End Game by Allan Hendry
|End Game by Allan Hendry|
|Genre: General Fiction|
|Reviewer: Sue Magee|
|Summary: A fast-paced and action-packed eco-thriller to make you think exactly where we're going - and who is likely to do something about it. Allan Hendry popped into Bookbag Towers to chat to us.|
|Buy? Yes||Borrow? Yes|
|Pages: 260||Date: December 2011|
|External links: Author's website|
A decade ago arms dealer Peter Rossi and Bill Rawlings, theologian, were in rough terrain two thousand feet above the Dead Sea. Rawlings was looking for something, but what, or where? It still wasn't entirely clear to Rossi when it was necessary for them to make a dramatic escape from a group of men - and the resulting carnage would be the stuff of nightmares for Rossi for many years to come. A decade later and at the other side of the world Bradley O'Connor, billionaire computer scientist, was forced to land his vintage plane on a mountain track in heavy snow and in the cold and lonely night which followed found his plane surrounded by a group of men eerily similar - had he but known it - to those Rossi and Rawlings had encountered.
At Oxford University a dietary researcher could not reconcile some of the conclusions her research was throwing up. Her professor thought that her request to check a couple of the places with unusual findings - to see if she could substantiate the data - was little more than an attempt to do some travelling. But Dr Kiri Williams was genuine in her intentions and shocked when the two sites were worryingly similar, unwilling to help - and put her in mind of a cult. Her husband, Dr Tony Williams had been experimenting on protesters in ways which went slightly beyond the accepted norm but he was surprised when someone attempted to headhunt him to join a laboratory in Switzerland who were doing similar work. How come he'd never heard of them and why does the lab seem rather like a prison?
Peter Rossi had prospered over the years, although some of the deals he'd done seemed only just legal enough to get an export licence. When he's asked to do some upgrades he finds it difficult to refuse and whilst in Costa Rica in connection with the work he manages to include some time with girlfriend Iona Duncan. She's a tropical plant collector and on her next trip to the country only narrowly escapes a massacre - which doesn't seem to be making the news to the extent that she would have expected. When the five compare their experiences it's obvious that something very strange is going on, that it's extensive and a considerable threat. Not knowing who to trust they pool their resources to investigate.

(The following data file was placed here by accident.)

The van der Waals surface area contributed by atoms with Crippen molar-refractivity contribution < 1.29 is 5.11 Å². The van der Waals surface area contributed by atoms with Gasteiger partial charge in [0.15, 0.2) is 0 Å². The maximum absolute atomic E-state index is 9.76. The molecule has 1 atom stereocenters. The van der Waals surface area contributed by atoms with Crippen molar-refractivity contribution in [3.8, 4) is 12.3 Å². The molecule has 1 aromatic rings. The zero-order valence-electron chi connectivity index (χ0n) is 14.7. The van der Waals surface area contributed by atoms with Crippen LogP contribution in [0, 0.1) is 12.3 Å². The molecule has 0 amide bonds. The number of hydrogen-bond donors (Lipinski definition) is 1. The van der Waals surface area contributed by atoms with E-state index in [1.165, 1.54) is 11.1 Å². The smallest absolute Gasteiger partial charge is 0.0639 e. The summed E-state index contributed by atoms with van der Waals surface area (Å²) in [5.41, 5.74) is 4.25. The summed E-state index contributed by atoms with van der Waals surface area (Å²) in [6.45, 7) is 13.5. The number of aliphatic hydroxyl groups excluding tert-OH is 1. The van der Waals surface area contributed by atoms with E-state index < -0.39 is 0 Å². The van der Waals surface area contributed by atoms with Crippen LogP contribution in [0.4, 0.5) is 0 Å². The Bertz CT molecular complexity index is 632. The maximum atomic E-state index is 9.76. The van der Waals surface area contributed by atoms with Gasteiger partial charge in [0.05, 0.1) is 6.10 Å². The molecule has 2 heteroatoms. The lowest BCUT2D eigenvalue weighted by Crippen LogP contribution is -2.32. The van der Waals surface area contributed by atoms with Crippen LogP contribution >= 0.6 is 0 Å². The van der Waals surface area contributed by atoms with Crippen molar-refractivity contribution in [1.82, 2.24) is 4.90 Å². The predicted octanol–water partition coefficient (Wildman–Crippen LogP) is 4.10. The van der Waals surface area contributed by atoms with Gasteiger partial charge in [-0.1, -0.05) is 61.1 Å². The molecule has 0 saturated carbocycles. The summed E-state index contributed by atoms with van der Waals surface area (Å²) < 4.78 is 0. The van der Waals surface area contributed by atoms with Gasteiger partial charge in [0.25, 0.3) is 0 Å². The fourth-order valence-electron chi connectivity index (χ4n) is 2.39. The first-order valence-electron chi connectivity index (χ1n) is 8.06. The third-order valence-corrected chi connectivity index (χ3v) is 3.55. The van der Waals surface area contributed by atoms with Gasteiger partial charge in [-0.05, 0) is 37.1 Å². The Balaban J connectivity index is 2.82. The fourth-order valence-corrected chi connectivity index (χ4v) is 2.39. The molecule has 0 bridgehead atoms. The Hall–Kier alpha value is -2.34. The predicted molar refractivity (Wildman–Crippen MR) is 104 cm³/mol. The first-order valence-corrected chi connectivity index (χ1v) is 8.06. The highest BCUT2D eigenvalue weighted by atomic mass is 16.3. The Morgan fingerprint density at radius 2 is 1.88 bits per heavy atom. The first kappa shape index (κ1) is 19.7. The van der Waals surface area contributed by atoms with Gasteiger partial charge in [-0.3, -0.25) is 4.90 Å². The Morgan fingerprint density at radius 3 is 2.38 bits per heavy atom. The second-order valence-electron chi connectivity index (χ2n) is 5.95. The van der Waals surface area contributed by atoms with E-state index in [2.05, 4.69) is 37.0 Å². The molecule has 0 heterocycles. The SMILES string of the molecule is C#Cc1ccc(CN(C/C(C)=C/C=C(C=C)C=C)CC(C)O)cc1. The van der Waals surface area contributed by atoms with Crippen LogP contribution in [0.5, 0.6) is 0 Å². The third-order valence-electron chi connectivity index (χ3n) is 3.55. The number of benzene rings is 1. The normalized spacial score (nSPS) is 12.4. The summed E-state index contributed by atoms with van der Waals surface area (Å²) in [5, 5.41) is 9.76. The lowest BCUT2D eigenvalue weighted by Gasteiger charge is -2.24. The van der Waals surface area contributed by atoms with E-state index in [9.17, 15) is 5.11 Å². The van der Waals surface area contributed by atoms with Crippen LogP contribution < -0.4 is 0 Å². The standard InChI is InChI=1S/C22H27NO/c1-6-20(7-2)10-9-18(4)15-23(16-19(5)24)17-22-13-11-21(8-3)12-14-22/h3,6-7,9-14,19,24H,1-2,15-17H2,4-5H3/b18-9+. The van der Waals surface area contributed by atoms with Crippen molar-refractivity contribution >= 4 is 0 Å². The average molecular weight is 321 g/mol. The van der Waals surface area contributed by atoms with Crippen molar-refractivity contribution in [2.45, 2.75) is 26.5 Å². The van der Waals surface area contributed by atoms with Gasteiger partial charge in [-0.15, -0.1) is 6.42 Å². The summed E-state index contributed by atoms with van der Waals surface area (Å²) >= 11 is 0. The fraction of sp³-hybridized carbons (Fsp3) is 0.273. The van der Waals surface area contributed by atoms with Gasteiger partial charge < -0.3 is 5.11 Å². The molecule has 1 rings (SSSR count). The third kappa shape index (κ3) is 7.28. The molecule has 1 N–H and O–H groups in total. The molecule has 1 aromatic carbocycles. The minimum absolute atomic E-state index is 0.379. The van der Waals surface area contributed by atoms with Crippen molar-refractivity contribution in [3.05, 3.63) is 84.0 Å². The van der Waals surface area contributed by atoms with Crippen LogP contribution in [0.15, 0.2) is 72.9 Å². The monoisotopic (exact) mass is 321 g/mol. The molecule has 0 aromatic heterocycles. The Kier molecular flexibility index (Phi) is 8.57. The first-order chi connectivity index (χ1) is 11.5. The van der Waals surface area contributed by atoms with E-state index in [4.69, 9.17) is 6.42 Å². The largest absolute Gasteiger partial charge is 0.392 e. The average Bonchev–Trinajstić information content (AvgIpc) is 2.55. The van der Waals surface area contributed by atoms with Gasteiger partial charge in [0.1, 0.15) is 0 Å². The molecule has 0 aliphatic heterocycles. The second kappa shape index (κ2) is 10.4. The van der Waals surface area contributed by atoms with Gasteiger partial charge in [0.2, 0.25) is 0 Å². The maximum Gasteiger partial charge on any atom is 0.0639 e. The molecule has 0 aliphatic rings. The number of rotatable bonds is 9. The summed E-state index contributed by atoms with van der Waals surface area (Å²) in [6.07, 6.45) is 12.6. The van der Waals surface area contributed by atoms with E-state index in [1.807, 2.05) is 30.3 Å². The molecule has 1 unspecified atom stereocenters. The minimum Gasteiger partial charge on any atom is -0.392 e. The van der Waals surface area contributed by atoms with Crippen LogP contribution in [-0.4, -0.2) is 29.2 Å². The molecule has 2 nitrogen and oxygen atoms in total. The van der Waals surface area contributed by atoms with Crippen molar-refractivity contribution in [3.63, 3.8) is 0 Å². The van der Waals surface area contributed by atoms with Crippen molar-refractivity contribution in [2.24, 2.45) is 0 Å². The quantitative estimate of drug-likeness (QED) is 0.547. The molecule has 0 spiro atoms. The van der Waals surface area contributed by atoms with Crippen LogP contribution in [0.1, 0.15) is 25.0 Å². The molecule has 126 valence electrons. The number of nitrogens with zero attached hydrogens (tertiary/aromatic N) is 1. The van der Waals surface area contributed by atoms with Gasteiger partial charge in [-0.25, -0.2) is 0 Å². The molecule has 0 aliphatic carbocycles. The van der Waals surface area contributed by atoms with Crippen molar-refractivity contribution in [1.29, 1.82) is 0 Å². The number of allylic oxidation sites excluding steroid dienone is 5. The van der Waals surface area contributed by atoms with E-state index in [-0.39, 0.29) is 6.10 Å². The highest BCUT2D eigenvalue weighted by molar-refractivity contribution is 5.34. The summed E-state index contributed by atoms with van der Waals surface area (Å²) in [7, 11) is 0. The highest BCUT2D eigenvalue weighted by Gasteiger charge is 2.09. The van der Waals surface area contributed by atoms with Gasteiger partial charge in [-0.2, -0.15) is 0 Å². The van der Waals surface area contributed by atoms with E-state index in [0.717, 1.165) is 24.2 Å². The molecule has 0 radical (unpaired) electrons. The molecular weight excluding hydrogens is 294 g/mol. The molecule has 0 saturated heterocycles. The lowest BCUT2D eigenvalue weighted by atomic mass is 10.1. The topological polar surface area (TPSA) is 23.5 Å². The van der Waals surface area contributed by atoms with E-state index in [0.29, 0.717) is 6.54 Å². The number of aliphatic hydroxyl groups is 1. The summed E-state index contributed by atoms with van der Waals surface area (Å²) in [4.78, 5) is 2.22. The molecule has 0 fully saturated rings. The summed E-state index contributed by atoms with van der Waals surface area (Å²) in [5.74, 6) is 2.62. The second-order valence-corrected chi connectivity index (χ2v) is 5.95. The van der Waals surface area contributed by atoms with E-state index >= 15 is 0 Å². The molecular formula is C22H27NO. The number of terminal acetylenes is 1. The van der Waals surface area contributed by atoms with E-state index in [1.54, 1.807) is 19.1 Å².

It's fast and it's fiendishly clever, if occasionally just a little heavy on coincidence. Earth's human population is now seven billion and that's increasing by six million people a month. That's obviously not sustainable indefinitely - but how is it to be changed? What happens when a group of people decide to make the problem - and the solution - their own? It's an eco-thriller, but forget any idea of tree-hugging as this sect's way to save the world involves an impressive array of gadgetry with the end obviously justifying the means.
The men come off the page rather better than the women. I was impressed by the characters of Tony Williams - a man with obvious flaws but a deep-seated loyalty - and Peter Rossi, a man in a morally-ambiguous profession, who almost felt a degree of responsibility for what happened, but then if he hadn't done the deal, wouldn't someone else?
It's a good plot which leaves plenty for the reader to think about, but equally you can read it as a straightforward action thriller. And there's certainly plenty of action. I'd like to thank the author for sending a copy to the Bookbag.
If you enjoy thrillers then we can recommend some short stories - Thriller edited by Clive Custler. You might think of Dan Brown as THE thriller writer but - be warned - End Game is way better than Digital Fortress despite the fact that there's quite a bit about computers in both.
Allan Hendry was kind enough to be interviewed by Bookbag.
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